Verse > Anthologies > Harriet Monroe, ed. > Poetry: A Magazine of Verse, 1912–22
Harriet Monroe, ed. (1860–1936).  Poetry: A Magazine of Verse.  1912–22.
No Answer Is Given
By Constance Lindsay Skinner
From “Songs of the Coast-dwellers”

  I AM Ah-woa-te, the Hunter.
  I met a maiden in the shadow of the rocks;
Her eyes were strange and clear,
Her fair lips were shaped like the bow of dawning.
I asked her name,        5
Striking my spear in the deep earth for resting.
“I am Kantlak, a maiden, named for the Morning.
On the mountain-top I heard two eagles talking—
The word was Love.
They cried it, beating their wings on each other        10
Until they bled; and she fell,
Yet, falling, still weakly cried it
To him soaring: and died.
I came to a mossy low valley of flowers.
There I saw Men-iak, the white grouse,        15
(White with chaste dreams, like the Spring Moon, fairer than flowers).
Through the forest a dark bird swooped, with fierce eyes,
And Men-iak flew down to it.
Her white breast is red-dyed, she lies on the moss;
Yet faintly cries the same strange word.        20
Hunter, will you come to my little fire and tell me
What Love is?”
  I could not see the maiden’s face clearly, for the dusk,
Where she sat by her small fire—only her eyes.
In the little flicker I saw her feet; they were bare—        25
Tireless, slim brown feet.
I saw how fair her lips were—
I drew nearer to cast my log on the fire. I said:
“Maiden, I am the Hunter.
When dusk ends the chase I leave the Mighty Killing.        30
Far or near, where gleams some little fire,
I grope through the forest with my heavy log;
Till I find one by the fire, sitting alone without fuel.
I cast my log gladly into the fire—thus.
It grips, the flames mount, the warmth embraces.        35
  “Almost I can see your face, Woman;
The bow of your fair lips is hot with speeded arrows,
Your strange clear eyes have darkened.
Fear not—our fire will outlast the dark.”
  “Hunter, what of the cold on the bleak hillside        40
When the log burns gray, and the fire is ashes?”
I replied, “I have never seen this:
When the fire burns low I am asleep.”
She said: “What of me, if I sleep not, and see the ashes?”
I yawned: I said, “I know not;        45
I wake in the sun and go forth.”
  The bow of her lips was like the moon’s cold circle.
She said, “Hunter, you have told me of Love!”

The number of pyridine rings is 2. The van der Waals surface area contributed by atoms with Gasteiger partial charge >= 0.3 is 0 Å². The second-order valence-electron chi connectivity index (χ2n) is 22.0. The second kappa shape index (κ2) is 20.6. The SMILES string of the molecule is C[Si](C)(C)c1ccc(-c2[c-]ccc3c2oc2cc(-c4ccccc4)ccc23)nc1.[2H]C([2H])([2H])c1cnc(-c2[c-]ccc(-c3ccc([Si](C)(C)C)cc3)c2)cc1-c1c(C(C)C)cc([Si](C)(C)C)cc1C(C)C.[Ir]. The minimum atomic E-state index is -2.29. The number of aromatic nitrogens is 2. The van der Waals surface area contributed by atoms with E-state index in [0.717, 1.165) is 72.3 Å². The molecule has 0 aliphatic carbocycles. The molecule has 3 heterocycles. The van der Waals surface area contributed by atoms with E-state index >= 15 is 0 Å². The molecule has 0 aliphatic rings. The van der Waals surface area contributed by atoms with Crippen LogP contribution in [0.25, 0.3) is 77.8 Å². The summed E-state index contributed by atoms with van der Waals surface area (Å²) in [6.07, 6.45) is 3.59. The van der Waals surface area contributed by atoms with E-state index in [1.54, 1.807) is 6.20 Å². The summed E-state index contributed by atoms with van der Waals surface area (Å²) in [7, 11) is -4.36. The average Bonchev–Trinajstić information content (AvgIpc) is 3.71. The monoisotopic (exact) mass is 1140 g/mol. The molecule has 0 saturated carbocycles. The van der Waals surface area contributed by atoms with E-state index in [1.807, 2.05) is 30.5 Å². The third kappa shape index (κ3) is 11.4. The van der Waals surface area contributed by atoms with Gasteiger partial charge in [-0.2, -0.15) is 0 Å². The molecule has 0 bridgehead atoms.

“It may be so,” I answered. I wished to sleep.
She said, “Already it is ashes.”        50
I looked and saw that her face was gray,
As if the wind had blown the ashes over it.
I was angry; I said, “Better you had slept.”
She said, “Yes—but I lie bleeding on the moss,
Crying this word.”        55
I answered, “This is so; but wherefore?” and asked, idly,
“Wherefore remember him who brought to your lone little fire
The log that now is ashes?”
She shivered in the cold dawn;
I saw that her eyes were darker than shadows.        60
Her fair mouth was like my perfect bow,
But I could fit no more arrows to it.
  She said, “Hunter, see how gray are these rocks
Where we have sheltered our brief night.”
I looked—they were ashen.        65
She said: “See how they come together here—and he—
As the knees, the breast, the great brow, the forgotten eyes,
Of a woman,
Sitting, waiting, stark and still,
And always gray;        70
Though hunters camp each night between her knees,
And little fires are kindled and burned out in her hollows.”
It was so; the mountain was a stone woman sitting.
Kantlak said: “She remembers him who turned her fire to ashes;
She waits to know the meaning of her waiting—        75
Why the love that wounded her can never be cast out.”
  I asked idly, “Who will tell her?”—
And laughed, for the sun was up. I reached for my arrows;
I drew my strong spear from the deep earth by her feet.
Kantlak looked up to the other gray face, and said,        80
“No answer is given.”
Down to the cold white endless sea-shore
Slowly she went, with bent head.
A young deer cast its leaping shadow on the pool.
I ran upon the bright path, swaying my spear.        85

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